If you are planting your own fairy garden, whether it be in a pot or in the ground, giving it a good foundation will really set you off on the right foot.

For either set up, you need to make sure the soil is free draining but has the capacity to hold some water rather than wash right through, and that your soil is going to feed your plants right from the get go.

  1. Use a good quality potting mix – most will already contain some slow release fertiliser and some organic matter. Don’t cheap out – you’ll end up spending more down the track or have to replace it sooner.
  2. Add a bit of a good slow release fertiliser. My favourite is horse manure, you can use any kind of well rotted manure, worm castings, compost or even a commercial, coated slow release fertiliser – there is plenty of choices depending on the types of plants you choose.
  3. Moisten the soil before you work, checking to ensure the soil is not water repellent.  Water repellency is when the water beads on the surface instead of soaking in.

I use my wheel barrow as a mixing bowl to repot all of my pot plants at once.

If you are planting in the ground, you can look at getting a delivery of good gardening soil in bulk to save you some money. You can dig in some kaolin clay to help sandier soils hold water better – if you can get your hands on some, throw some in the potting mix if potting your garden too!

Selecting your plants

Don’t be afraid to think outside the box – fairy’s reside all over the globe, any plants will do. Here are some quick combinations that I would love to see.

Herbs: Thyme, sage and oregano. Providing gorgeous perfume year round and flowering too, these are excellent to have at your fingertips for flavour. Sage may struggle a little with the heat, give it a good haircut when it starts to look daggy. With some fairy care takers, these should look better than ever.

Oregano is hardy and low growing with a gorgeous rich green colour.

Cottage Flowers: Salvia, pansies and babies tears. These will need to be watered regularly but will provide a cool place for your fairies to reside and a splash of colour to your veranda. In summer you might need to swap out your pansy with a petunia.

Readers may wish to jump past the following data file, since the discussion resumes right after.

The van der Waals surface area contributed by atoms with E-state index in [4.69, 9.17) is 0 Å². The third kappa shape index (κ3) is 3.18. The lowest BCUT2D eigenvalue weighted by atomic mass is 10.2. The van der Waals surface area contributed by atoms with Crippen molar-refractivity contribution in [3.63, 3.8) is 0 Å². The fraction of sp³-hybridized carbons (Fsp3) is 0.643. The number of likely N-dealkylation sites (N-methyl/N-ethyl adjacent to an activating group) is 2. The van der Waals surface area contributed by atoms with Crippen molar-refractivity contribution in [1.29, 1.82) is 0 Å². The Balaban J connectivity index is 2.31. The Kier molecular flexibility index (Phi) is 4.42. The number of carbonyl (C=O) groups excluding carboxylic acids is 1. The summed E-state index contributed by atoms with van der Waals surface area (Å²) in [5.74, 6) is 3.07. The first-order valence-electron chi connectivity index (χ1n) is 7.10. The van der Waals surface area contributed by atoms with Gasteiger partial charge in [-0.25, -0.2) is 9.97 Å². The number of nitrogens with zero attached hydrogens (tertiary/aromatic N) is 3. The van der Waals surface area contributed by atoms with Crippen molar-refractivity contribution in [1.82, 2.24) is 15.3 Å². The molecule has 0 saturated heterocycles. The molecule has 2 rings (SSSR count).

Babies Tears will provide a cool place for fairies to reside.

Natives: Native violets, Dichondra silver falls and Dianella tiny titan. Keep the soil damp but not wet for these. While Dianella loves the sunshine the violets prefer the shade, so find somewhere that will catch some morning sun but keep away from the heat of the day.

Maintaining your garden

Every so often you will need to repot your garden, or if in the ground add some organic matter to the soil and mulch in order to protect the soil and keep you plants healthy. Mulching will also help you keep the weeds down – saving you oodles of time in the long run.

Be sure to cut off unhappy or dead foliage when you see it to let your plants thrive. If anything looks too sickly for too long, don’t be afraid to pull it out and replace it, this will prevent the spread of disease and save you money trying to treat the problem with all sorts of sprays and powders.

Give your garden a tonic every few weeks, I love to use seaweed or kelp based fertilisers, but often alternate with liquid food from my worm farm. This will keep your soil alive and happy, as well as feeding your plants.

Worm farms often have a little tap at the bottom to syphon out the good stuff!

A few simple steps along the way will have your garden flourishing and everyone will remember your little fairy palace for all the right reasons. 


About the Author: 

Katie - A Place to Sow

Katie grew up in an agrecultural comminity in the south west of WA but is now living in the southern suburbs of Perth. Adapting to gardening on sandy costal soil and town water supplies are certainly learning curves, but she takes the chanllenge with two hands. Kate loves to share and empower everyone from all walks of life to get in to the garden and give it a go.

 

Posted by: Katie from A Place to Sow AT 02:00 pm   |  Permalink   |  0 Comments  |  Email